Performed by a research team from Orb Media and held in a laboratory at the State University of New York (SUNY), the experiment surveyed more than 250 individual samples of bottled water from 11 brands. Only a few of the bottles proved to be free of microplastics, while some of the contaminated containers had thousands of tiny bits of plastic.
All tested brands had microplastics in some of the bottles. The biggest offender came from Nestle – one particular bottle of Nestle Pure Life contained more than 10,000 particles per liter of water.
Nestle and another bottled water manufacturer, Germany-based company Gerolsteiner, disputed the results of the Orb Media study. Both companies claimed that they tested their own products and found far smaller amounts of microplastics in the water. (Related: SHOCK: 90% of table salt contains tiny pieces of plastic.)
The Orb Media-SUNY experiment used a particle-spotting technique developed by University of East Anglia (UEA) biochemistry researcher Andrew Mayes. He warned that microplastic contamination of bottled water could affect glass bottles as well as plastic bottles.
"The study mostly focused on plastic bottles, but one batch of glass ones were checked for comparison," he noted in an interview. "It turns out that the glass ones have microplastics too."
There is not enough data regarding the effects of tiny plastics on human health. But the World Health Organization announced that it will investigate the possible health risks of accidentally consumed microplastics.
While most microplastics are believed to eventually pass out of the body, the smallest pieces could end up trapped in the kidneys, liver, and other organs. Microplastics of this size happen to be the ones found in the recently evaluated bottled water.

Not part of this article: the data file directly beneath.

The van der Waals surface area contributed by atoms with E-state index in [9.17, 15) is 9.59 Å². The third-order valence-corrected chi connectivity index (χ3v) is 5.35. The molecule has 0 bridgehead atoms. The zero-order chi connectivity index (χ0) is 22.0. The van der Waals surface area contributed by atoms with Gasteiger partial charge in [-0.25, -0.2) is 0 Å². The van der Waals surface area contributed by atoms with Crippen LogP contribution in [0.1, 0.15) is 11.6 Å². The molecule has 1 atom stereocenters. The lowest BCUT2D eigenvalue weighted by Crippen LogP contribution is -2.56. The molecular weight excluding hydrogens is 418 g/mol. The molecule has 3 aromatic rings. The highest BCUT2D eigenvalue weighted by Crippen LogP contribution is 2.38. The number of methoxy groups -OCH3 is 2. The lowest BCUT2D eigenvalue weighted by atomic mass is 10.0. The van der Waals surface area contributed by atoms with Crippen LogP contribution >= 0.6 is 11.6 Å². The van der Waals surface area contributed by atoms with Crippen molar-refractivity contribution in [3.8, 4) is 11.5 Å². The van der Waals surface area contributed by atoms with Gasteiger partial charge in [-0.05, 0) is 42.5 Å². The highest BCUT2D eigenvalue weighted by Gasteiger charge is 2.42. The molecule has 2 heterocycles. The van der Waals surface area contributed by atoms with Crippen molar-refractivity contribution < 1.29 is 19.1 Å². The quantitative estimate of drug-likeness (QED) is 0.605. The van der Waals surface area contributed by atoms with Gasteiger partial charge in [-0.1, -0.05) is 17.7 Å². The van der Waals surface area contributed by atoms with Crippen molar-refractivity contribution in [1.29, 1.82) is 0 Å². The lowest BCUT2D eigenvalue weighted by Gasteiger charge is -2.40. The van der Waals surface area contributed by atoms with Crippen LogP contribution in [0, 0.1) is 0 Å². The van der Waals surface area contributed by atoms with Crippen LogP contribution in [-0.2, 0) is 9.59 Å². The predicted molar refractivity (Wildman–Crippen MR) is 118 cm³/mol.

The other potential health concern about microplastics is the possibility that plastics release toxic chemicals during their stay inside the body. So the plastics could still be causing health problems long after they were gone.
Back in 2017, Orb Media held a similar study. Its researchers reported finding signs of microplastic contamination in samples of tap water around the world. Plastic particles have also been discovered in beer, honey, table salt, and especially seafood. Many marine lifeforms have also been contaminated by the increasing plastic waste in the oceans.
In recent years, European countries recognized the environmental and public health problems caused by plastic pollution. The European Union (EU) expressed its desire to switch over to recyclable plastics by 2030. Meanwhile, the U.K. set a goal of getting rid of avoidable plastic products within 25 years.
EU regulations already forbid the presence of contaminants in bottled water. But there is no specific mention of microplastics. Similarly, the U.S. lacks any laws that address microplastic contamination of food and drinks.
Going back to the Orb Media study, Mayes attributed most of the microplastic contaminants in bottled water to the packaging process.
"Microplastics in the original water source cannot be ruled out, but seem unlikely in most cases because the water is either pumped up from aquifers (where it has been filtered through ground and rock, over many years) or it is exhaustively filtered and purified as part of the production process," he pointed out. "It is hard to see how microplastics would sneak through that process, unless filters or beds are damaged in some way."